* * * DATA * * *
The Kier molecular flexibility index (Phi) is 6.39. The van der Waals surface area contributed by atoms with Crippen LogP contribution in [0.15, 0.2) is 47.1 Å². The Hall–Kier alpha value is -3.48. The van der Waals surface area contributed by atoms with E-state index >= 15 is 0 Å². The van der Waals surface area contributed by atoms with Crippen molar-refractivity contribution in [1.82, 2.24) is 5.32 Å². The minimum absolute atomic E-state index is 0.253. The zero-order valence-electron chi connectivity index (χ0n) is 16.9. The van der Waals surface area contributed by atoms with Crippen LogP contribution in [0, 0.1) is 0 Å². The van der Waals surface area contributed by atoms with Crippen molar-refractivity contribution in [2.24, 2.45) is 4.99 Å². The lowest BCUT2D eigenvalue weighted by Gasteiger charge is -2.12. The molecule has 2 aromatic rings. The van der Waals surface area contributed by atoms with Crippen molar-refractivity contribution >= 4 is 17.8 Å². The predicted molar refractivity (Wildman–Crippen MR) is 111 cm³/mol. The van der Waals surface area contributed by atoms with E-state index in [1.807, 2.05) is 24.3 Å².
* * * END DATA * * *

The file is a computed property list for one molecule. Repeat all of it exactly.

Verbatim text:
The Kier molecular flexibility index (Phi) is 6.39. The van der Waals surface area contributed by atoms with Crippen LogP contribution in [0.15, 0.2) is 47.1 Å². The Hall–Kier alpha value is -3.48. The van der Waals surface area contributed by atoms with E-state index >= 15 is 0 Å². The van der Waals surface area contributed by atoms with Crippen molar-refractivity contribution in [1.82, 2.24) is 5.32 Å². The minimum absolute atomic E-state index is 0.253. The zero-order valence-electron chi connectivity index (χ0n) is 16.9. The van der Waals surface area contributed by atoms with Crippen LogP contribution in [0, 0.1) is 0 Å². The van der Waals surface area contributed by atoms with Crippen molar-refractivity contribution in [2.24, 2.45) is 4.99 Å². The lowest BCUT2D eigenvalue weighted by Gasteiger charge is -2.12. The molecule has 2 aromatic rings. The van der Waals surface area contributed by atoms with Crippen molar-refractivity contribution >= 4 is 17.8 Å². The predicted molar refractivity (Wildman–Crippen MR) is 111 cm³/mol. The van der Waals surface area contributed by atoms with E-state index in [1.807, 2.05) is 24.3 Å².